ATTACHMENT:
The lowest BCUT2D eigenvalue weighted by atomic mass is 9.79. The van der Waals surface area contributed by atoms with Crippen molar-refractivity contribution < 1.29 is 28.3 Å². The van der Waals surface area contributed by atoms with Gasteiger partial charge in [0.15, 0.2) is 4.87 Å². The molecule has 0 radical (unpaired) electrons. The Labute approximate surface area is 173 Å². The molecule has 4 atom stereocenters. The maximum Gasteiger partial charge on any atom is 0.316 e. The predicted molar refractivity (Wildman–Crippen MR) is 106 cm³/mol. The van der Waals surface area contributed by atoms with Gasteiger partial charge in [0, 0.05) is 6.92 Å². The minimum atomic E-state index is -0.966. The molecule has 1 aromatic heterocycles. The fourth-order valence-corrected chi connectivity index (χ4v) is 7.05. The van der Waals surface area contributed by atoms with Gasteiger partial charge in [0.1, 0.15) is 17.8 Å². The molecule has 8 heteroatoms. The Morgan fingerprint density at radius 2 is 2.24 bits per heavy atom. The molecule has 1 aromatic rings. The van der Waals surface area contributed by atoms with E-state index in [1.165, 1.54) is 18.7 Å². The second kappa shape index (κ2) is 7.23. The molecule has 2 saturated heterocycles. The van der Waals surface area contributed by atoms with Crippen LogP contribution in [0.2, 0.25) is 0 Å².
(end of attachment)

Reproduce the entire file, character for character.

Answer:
The lowest BCUT2D eigenvalue weighted by atomic mass is 9.79. The van der Waals surface area contributed by atoms with Crippen molar-refractivity contribution < 1.29 is 28.3 Å². The van der Waals surface area contributed by atoms with Gasteiger partial charge in [0.15, 0.2) is 4.87 Å². The molecule has 0 radical (unpaired) electrons. The Labute approximate surface area is 173 Å². The molecule has 4 atom stereocenters. The maximum Gasteiger partial charge on any atom is 0.316 e. The predicted molar refractivity (Wildman–Crippen MR) is 106 cm³/mol. The van der Waals surface area contributed by atoms with Gasteiger partial charge in [0, 0.05) is 6.92 Å². The minimum atomic E-state index is -0.966. The molecule has 1 aromatic heterocycles. The fourth-order valence-corrected chi connectivity index (χ4v) is 7.05. The van der Waals surface area contributed by atoms with Gasteiger partial charge in [0.1, 0.15) is 17.8 Å². The molecule has 8 heteroatoms. The Morgan fingerprint density at radius 2 is 2.24 bits per heavy atom. The molecule has 1 aromatic rings. The van der Waals surface area contributed by atoms with E-state index in [1.165, 1.54) is 18.7 Å². The second kappa shape index (κ2) is 7.23. The molecule has 2 saturated heterocycles. The van der Waals surface area contributed by atoms with Crippen LogP contribution in [0.2, 0.25) is 0 Å².